5 Tips for Long-Distance Parenting

long distance, parenting, college studentMany of our students travel a significant distance to study at IWU. We know long-distance parenting can be hard, so we asked a few parents and students how they stay connected “from a distance.” Check out what they said below!

1. Use technology to stay in touch

Technology has opened doors for creative communication. While telephone calls are still the most popular way to chat, other options provide unique opportunities to connect.

Many families use video chat apps and programs to stay in-touch. By scheduling aconvenient time for everyone, the whole family can connect each week. Facetime, Skype and Duo are a few of the programs that are available.

Another family shared about a group text that includes the entire family—even the siblings that are at home or attending other universities! This particular family usually texts several times a day. Sometimes the student responds, sometimes not, but it helps the entire family to feel connected.

2. Support them from home

Is your student involved in athletic, musical or theatrical performances? From far away, it is hard to attend each performance in person. One way to “attend” each event is by watching a live stream on social media outlets, such as Facebook and Instagram. Encourage your student to ask a friend in the audience to put the performance on a live stream for you to watch.

Another place to connect with IWU’s community and other parents is the Parent Connection—a Facebook page just for IWU parents. Additionally, if your student is an athlete, your student’s team may have social media pages on Facebook and Instagram, where you will be able to view posts about the team members and their games.

3. Help them figure out plans for breaks

Over short breaks where campus does not fully close, food service hours change. The best way to know what the special break hours are is to check the portal announcements and food services page on the portal. Encourage your student to ask questions and seek answers. RAs and RDs can be a wealth of knowledge and assistance during these transitions.

Just because your student cannot come home for a break, does not mean they will not see family. Living in a new state can be a great time to reconnect with family members that live close to campus. Help your student know what family members are closest to them by sharing addresses and making introductions. Even having other family members visit for a day is a great way to make sure your student feels connected. One student from California shared how he has been able to visit with his grandparents in Pennsylvania for Thanksgiving while attending IWU.

“Adopted families” can be another great way for your student to feel at home in Marion when they are far away. Many local churches have “adopt-a-college-student” programs. Roommates and friends are also a great source of finding a home away from home. Going home with friends will allow students to experience a new place and make some memories.

4. Send a piece of home

Mail is a great physical touchpoint that remind students of home. Letters, cards and care packages are extremely significant to a student living away from home, and a hand-written note can change your student’s entire day.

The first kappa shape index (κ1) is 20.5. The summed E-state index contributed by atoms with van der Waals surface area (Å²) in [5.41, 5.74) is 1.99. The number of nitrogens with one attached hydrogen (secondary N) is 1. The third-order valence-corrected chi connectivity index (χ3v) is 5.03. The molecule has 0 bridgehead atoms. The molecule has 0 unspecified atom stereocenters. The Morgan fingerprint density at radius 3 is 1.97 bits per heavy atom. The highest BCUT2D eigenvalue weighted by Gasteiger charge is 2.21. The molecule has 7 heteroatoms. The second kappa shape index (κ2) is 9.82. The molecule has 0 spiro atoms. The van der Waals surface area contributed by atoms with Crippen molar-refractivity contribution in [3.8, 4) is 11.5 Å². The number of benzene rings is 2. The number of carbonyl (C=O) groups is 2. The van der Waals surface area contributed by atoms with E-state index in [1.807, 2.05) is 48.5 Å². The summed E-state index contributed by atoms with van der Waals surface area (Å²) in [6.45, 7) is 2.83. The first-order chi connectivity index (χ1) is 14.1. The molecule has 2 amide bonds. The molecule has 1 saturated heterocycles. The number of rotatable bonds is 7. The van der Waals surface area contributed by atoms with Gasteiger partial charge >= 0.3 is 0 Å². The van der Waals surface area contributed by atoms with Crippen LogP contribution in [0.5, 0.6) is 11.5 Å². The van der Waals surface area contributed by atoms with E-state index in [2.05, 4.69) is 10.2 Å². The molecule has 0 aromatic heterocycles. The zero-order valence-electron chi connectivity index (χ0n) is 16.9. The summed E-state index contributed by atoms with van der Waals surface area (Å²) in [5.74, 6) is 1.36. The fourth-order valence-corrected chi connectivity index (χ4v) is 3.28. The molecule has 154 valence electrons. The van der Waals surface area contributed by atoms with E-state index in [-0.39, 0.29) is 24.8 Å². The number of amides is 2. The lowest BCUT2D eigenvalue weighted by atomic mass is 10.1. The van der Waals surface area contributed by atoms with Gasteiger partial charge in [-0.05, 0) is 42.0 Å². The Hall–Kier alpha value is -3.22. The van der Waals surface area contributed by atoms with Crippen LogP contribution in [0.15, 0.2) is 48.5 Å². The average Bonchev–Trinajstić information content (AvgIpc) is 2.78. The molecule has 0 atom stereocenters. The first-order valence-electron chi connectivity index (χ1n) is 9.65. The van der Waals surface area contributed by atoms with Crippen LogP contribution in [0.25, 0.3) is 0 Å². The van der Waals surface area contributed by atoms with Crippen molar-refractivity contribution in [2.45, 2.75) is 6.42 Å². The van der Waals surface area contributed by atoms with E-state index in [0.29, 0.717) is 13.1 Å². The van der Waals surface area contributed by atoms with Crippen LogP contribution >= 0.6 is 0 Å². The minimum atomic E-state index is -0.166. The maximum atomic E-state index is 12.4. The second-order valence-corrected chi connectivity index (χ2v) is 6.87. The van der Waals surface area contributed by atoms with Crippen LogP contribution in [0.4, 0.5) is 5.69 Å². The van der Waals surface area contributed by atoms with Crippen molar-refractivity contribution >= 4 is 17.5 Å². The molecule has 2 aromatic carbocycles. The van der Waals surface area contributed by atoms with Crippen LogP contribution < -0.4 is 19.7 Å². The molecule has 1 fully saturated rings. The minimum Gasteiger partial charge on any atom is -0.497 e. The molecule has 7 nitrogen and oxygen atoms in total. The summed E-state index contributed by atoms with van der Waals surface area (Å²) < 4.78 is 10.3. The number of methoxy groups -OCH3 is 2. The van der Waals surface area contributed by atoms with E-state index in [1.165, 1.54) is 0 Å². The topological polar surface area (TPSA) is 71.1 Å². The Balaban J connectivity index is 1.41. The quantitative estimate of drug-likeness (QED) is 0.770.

Some newspapers will deliver to campus, which can help your student remain connected to the community they grew up in. If you see an article in your newspaper that you think would be important to your student, cut it out and drop it in an envelope. Encourage your student to follow local news outlets on social media, so they do not feel like they are missing out on important events and topics.

Although IWU has a diverse selection of food options on campus, nothing will ever quite taste as good as “home cooking made with love.” Do you have a special holiday treat or secret cookie recipe? Send your student a box of baked goods to give them a taste of home.  Perhaps your hometown has the best salsa in the country. Package it up and send it to campus.

Indiana may have different seasons, plants, rocks and leaves from your student’s home state. Consider sending them something that will remind them of home. Something as simple as a leaf from their yard is a great way to say hello and that home is still there. Even something as simple as sending a picture of the family pet will make your student smile.

5. Encourage your student to connect with a local church

As mentioned earlier, local churches can provide that “home away from home.” It is a wonderful way to find a place to serve and have a church family.

Getting involved in the community is another way for your student to feel at home in Marion. Nothing makes you feel more at home in a new place than to connect with the community and establish new relationships.

What do you do to connect with your student from a distance? Let us know in the comments below!


  1. My son and I FaceTime couple times a day, he is able to see the family and the dog, I even showed him some things that changed in our neighborhood. FaceTime is like they are in the room with you ❤️

  2. My daughter and I in the past were facebook friends. However, according to her, I ask too many questions. But I can not help being a parent and wanting to know as much as possible about her as well as her interest.

    Need to find a way to reconnect.

  3. Laticia Long-Morgan C/O '95
    December 13, 2018 at 11:43 pm

    As an IWU alumni who was also about the same distance away as my daughter is now, I try to allow her to initiate communication. She actually talks to her dad more than me. Mainly because dad has never left the area for college so doesn’t understand distance parenting.


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